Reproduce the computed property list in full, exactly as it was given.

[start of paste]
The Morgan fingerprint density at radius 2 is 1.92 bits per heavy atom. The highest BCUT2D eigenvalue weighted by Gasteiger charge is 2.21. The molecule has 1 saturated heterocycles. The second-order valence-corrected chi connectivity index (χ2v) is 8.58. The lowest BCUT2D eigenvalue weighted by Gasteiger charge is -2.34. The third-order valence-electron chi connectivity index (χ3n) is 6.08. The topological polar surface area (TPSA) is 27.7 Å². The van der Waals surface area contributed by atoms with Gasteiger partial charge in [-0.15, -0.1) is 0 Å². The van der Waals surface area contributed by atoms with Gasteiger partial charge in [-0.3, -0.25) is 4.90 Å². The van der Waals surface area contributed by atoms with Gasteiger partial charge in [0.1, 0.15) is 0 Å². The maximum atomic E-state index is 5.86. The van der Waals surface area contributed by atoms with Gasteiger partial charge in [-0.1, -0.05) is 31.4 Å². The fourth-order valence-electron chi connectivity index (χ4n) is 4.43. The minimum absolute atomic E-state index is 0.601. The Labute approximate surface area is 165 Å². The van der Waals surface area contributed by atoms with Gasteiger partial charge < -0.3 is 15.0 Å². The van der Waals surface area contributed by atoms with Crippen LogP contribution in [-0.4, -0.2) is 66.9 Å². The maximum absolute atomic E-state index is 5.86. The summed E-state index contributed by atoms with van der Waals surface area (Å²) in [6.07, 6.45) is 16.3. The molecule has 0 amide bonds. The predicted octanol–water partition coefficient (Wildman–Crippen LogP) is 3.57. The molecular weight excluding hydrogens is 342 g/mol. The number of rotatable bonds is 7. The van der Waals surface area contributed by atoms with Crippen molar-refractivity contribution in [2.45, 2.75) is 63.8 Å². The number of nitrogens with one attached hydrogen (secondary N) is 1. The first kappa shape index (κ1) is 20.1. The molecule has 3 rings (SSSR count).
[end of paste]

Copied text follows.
The Morgan fingerprint density at radius 2 is 1.92 bits per heavy atom. The highest BCUT2D eigenvalue weighted by Gasteiger charge is 2.21. The molecule has 1 saturated heterocycles. The second-order valence-corrected chi connectivity index (χ2v) is 8.58. The lowest BCUT2D eigenvalue weighted by Gasteiger charge is -2.34. The third-order valence-electron chi connectivity index (χ3n) is 6.08. The topological polar surface area (TPSA) is 27.7 Å². The van der Waals surface area contributed by atoms with Gasteiger partial charge in [-0.15, -0.1) is 0 Å². The van der Waals surface area contributed by atoms with Gasteiger partial charge in [-0.3, -0.25) is 4.90 Å². The van der Waals surface area contributed by atoms with Gasteiger partial charge in [0.1, 0.15) is 0 Å². The maximum atomic E-state index is 5.86. The van der Waals surface area contributed by atoms with Gasteiger partial charge in [-0.1, -0.05) is 31.4 Å². The fourth-order valence-electron chi connectivity index (χ4n) is 4.43. The minimum absolute atomic E-state index is 0.601. The Labute approximate surface area is 165 Å². The van der Waals surface area contributed by atoms with Gasteiger partial charge < -0.3 is 15.0 Å². The van der Waals surface area contributed by atoms with Crippen LogP contribution in [-0.4, -0.2) is 66.9 Å². The maximum absolute atomic E-state index is 5.86. The summed E-state index contributed by atoms with van der Waals surface area (Å²) in [6.07, 6.45) is 16.3. The molecule has 0 amide bonds. The predicted octanol–water partition coefficient (Wildman–Crippen LogP) is 3.57. The molecular weight excluding hydrogens is 342 g/mol. The number of rotatable bonds is 7. The van der Waals surface area contributed by atoms with Crippen molar-refractivity contribution in [2.45, 2.75) is 63.8 Å². The number of nitrogens with one attached hydrogen (secondary N) is 1. The first kappa shape index (κ1) is 20.1. The molecule has 3 rings (SSSR count).